It happened to some dogs that live a few houses down from my home office. I was working at my computer when I heard a dog screaming. I leaped up from my desk and ran down the sidewalk toward the screaming.
It was two young Lab-mixes in the front yard of a house down the street. One had grabbed his friend’s collar and then mostly likely rolled over, twisting his lower jaw in the collar. His tongue, trapped under the thick nylon, was being lacerated by his own lower teeth; he was the one making all the noise.
His buddy was not screaming; he was fighting for his life, and being choked to death by his own collar. Both dogs were thrashing in pain and fear. The owner of one dog was trying to get close enough to them to free them, and I tried to help.
I grabbed one dog by the scruff; she grabbed the other. I frantically ran my hands through the mass of writhing fur, trying to find a buckle on the collar. I felt a quick-release buckle and released it – but it was the wrong one, not the collar that was threatening their lives.
Then I saw the other buckle; it was in the mouth of the dog whose jaw was trapped. And it was a standard metal buckle – the kind that you have to tighten slightly to free the metal prong from a hole punched in the nylon fabric. It was already so tight, there would be no way to tighten it enough to release it, if I even could get my hand in the dog’s mouth.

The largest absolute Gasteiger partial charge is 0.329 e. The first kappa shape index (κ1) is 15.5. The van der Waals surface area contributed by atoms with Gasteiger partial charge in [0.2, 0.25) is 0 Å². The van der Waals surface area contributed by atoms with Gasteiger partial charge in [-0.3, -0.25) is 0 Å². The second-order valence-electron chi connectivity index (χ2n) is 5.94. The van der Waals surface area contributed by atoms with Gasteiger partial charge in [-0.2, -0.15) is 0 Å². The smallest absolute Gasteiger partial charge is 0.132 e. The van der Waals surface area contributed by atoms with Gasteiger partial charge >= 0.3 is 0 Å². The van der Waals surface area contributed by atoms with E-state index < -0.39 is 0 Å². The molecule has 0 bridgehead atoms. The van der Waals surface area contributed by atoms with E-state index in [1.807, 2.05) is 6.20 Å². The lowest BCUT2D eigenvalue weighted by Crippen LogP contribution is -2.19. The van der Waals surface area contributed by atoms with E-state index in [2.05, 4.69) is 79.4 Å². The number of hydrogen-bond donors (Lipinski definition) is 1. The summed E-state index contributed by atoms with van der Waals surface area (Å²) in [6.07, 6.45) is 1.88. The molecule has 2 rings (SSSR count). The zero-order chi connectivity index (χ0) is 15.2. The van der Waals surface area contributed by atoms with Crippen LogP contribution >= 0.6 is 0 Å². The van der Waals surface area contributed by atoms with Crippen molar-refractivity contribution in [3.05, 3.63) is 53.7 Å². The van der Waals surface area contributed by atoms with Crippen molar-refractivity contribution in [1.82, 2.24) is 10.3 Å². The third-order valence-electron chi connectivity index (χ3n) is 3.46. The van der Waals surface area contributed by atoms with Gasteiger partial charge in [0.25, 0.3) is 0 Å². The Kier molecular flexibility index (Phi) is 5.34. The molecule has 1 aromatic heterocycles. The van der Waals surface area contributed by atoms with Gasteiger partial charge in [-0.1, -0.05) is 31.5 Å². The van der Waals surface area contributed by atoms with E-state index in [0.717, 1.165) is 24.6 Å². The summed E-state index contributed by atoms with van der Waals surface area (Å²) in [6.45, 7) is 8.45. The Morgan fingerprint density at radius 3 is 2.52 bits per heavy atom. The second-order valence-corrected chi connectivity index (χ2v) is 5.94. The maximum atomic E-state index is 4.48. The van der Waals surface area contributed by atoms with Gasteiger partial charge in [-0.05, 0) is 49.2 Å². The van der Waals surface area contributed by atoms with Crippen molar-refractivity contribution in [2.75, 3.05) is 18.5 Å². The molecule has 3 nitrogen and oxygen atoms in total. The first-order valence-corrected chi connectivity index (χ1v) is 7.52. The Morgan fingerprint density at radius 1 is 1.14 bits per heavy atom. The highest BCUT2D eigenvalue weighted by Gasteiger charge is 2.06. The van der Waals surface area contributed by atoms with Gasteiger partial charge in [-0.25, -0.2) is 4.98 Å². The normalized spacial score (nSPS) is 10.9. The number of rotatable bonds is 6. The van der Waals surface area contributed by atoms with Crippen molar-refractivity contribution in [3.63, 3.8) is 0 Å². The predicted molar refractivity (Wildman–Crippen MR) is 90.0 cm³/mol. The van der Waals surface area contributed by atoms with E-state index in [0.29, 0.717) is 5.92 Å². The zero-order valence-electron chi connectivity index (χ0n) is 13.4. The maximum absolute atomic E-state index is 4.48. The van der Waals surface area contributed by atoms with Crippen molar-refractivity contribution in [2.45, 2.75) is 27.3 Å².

Just then, the owner of the other dog ran out of the house with a pair of scissors. I was doubtful that they could cut through the thick nylon, but they did. And in the nick of time! Even as the young woman worked, feverishly, the dog who was choking released his bowels. He was seconds from death.
Imagine what would have happened if that young woman hadn’t had the scissors handy. Or if the same thing happened at a dog park; maybe someone would have had a sharp-enough knife. What if the dog had been wearing a choke chain or pinch collar? I’ve seen dogs wearing these while playing at dog parks – but I’ve never seen a person there with bolt cutters.